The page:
World Social Work Day takes place each year to raise awareness of the profession’s impact, and the hard work and diligence of those within it.
As well as being World Social Work Day, 15 March 2022 also marks the twentieth day since Russia invaded Ukraine. Social work as profession is strongly rooted in promoting human rights and social justice, dealing with traumatised individuals and communities, and families in need.
The significant impact of the war on the global and regional economy will in turn contribute to increasing levels of poverty, which is going to impact the most vulnerable in our society – and social workers will play a huge part in helping those affected.
Intensity and volume of work
It’s been reported that nearly 3 million people have fled Ukraine since the invasion started – but this number will only rise. The British Association of Social Workers (BASW) estimates that as many as 10 million people may need professional support to rebuild their lives. People who sought refuge in other countries are physically safe but emotionally and psychologically they may not feel safe for months or years to come due to the trauma and loss they have experienced. They have left everything behind – in many cases, loved ones included. We should not underestimate the amount of work that we as a profession will need to do to help people deal with the trauma and ultimately rebuild their lives.
Dealing with varied and complex needs
Social workers often manage and facilitate support plans and work alongside schools, housing and health services. They also advocate for families and individuals to ensure that they have access to resources, and make sure that unaccompanied children and young people are safe and looked after. Working with whole family systems with consideration of each individual’s needs, work could be very intense and complex. It will be vital for professionals to have understanding of trauma informed practice.
Every new wave of refugees is likely to carry with it more traumatic experiences. Refugees often spend days travelling to a border under huge stress, with some concerned about whether they will be able to cross a border easily, especially if they don’t hold a European passport. All services need to be mindful of the issues that individuals will have.
Providing immediate and long-term support
While we might think that escaping a war zone would bring a feeling of relief, social workers and all other associated professionals will have to be aware of trauma responses. Typically, when refugees arrive, they are physically and emotionally exhausted, and they could be disorientated or appear hostile. It is not unusual that they behave in what appears to be an erratic way. They may not want to talk to anyone and prefer to isolate. Some of the behaviours may be misinterpreted as a lack of gratitude or aggression, when in fact these are trauma reactions. They are in an unfamiliar environment, concerned about welfare of those left behind, or those they may have become separated from. Sources of practical and emotional support that they have relied on for years in times of crisis are accessible no more. And this is likely to be the most significant crisis they have experienced to date.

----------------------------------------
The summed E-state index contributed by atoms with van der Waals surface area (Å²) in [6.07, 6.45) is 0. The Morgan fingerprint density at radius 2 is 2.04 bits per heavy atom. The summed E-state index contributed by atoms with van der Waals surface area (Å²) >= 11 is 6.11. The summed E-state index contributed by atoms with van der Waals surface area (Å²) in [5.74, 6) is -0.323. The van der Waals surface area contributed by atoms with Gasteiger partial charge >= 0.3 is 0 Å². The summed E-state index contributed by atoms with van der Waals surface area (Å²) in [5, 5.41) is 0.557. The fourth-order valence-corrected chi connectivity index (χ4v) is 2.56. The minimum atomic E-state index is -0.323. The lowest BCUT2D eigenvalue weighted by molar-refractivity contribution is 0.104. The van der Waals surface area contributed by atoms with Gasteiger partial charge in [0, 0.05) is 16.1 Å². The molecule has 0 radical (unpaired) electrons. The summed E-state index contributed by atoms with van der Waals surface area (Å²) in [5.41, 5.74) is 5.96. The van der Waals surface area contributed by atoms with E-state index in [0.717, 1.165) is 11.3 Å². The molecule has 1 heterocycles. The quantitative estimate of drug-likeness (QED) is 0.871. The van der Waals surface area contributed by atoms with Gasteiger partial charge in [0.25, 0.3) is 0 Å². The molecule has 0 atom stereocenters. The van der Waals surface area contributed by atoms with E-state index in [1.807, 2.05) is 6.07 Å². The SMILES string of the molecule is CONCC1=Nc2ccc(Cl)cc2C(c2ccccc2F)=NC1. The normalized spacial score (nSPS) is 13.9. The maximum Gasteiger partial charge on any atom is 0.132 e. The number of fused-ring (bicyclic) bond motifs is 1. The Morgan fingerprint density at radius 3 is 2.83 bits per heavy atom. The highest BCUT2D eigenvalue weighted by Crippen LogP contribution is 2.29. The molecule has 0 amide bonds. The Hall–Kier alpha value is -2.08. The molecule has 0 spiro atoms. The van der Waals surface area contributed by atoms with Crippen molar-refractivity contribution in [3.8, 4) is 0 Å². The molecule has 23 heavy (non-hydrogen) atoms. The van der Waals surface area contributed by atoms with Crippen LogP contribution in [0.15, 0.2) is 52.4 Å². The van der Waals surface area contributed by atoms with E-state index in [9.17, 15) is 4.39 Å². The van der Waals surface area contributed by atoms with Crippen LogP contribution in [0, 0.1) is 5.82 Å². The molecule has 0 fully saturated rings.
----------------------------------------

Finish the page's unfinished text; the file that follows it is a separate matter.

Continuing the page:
Displacement as a result of war and its related consequences is life-changing. Immediate support often involves ensuring that refugees have shelter, food and clothes, and some will need medical attention. But there is an ongoing need for psychological support and legal advice too, and others will have pre-existing additional needs that need addressing. In addition, parents will be under huge stress and may struggle to help their children without additional support. Trauma-informed parenting skills may need to be considered, and something that social workers can help to implement.
We might think that the hardest work will need to take place straight away, but supporting people long term will be just as challenging, and equally as important.
Self-care and support for social workers
Social workers often stay involved to co-ordinate long term support plans to help refugees to settle and integrate. They provide direct support to victims and their families as well as working in partnership with colleagues from other services. But social workers also need support themselves to be able to work in such extreme circumstances. Social workers walk with people through processes which are very traumatic and upsetting, and the intensity and volume of work could be overwhelming. Therefore, it is important that they develop good self-care skills and are well supported within their organisations. This is something we strongly promote among our students and graduates, and what we advocate for in anyone considering a career in social work too.